If you are going to build this, mark HIGH VOLTAGE clearly somewhere on inside the case, make sure NOTHING, including the relay, can be touched by users, and encase the wires and leads in heatshrink tubing (you can also get that at goldmine, I believe.) You could also use a cheapo hot glue gun to cover all the wires in goop. That should insulate them. Just make sure the goop is actually non-conductive.

One last thing, I'd put a 1MEG 1/4 W resistor in parallel to the 4.7uF cap just to be safe. This will keep you from shocking yourself when the circuit has been off for 2 hours and you pick it up. If you put the switch right before the cap, it could conceivably be charged up to 165V, which would mean

64mJ of energy stored across the cap, enough to wake you up.

Regards, Bob Monsen

• posted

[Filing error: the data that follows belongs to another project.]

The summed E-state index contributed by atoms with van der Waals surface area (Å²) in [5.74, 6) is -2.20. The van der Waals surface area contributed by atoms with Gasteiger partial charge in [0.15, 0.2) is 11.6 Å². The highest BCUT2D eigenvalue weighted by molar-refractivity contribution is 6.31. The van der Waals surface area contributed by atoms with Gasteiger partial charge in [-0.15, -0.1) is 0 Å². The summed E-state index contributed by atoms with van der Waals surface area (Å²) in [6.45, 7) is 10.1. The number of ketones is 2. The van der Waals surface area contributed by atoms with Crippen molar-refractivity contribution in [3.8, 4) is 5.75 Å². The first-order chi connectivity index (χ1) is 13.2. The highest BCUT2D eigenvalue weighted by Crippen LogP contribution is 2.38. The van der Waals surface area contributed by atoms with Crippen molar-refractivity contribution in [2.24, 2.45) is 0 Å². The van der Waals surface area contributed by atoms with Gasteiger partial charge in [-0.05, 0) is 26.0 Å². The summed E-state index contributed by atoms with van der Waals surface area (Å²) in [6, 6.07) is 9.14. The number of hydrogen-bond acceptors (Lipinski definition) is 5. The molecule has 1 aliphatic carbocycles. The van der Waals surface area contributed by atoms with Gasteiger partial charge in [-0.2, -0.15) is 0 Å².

In article , snipped-for-privacy@BulkingPro.com mentioned...

Rather than use that monster 4.7 uF capacitor, it might be cheaper to use a small power transformer. About the only place I can remember seeing a cap that size is for a fan motor, and it would have to be paralleled to get that much capacitance. And it was about the same price as a power transformer, maybe \$5 or so.

Among this list, the 7841 looks like it's a good choice; it's cheaper than that monster capacitor, and safer because it isolates you from the AC line voltage. When it is rectified and filtered, it will be about 24VDC. But your relay will take less than 24V if it's DC instead of AC.

• posted

Where are you getting these numbers? Did you measure 71mA or the 330 DC ohms? In either case the AC relay reactance is usually 10x the resistance if the relay is of any quality, and therefore all of your component planning will not come close. Measure the DC ohms Rdc and the total ac-RMS current, Irms. Then total reactance X=24VAC/Irms and inductive reactance XL= sqrt(X^2-Rdc^2). Then you solve for series R required at 120VAC operation, Rs, as |(Rdc+jXL)/(Rs+Rdc+jXL)|=24/120 etc...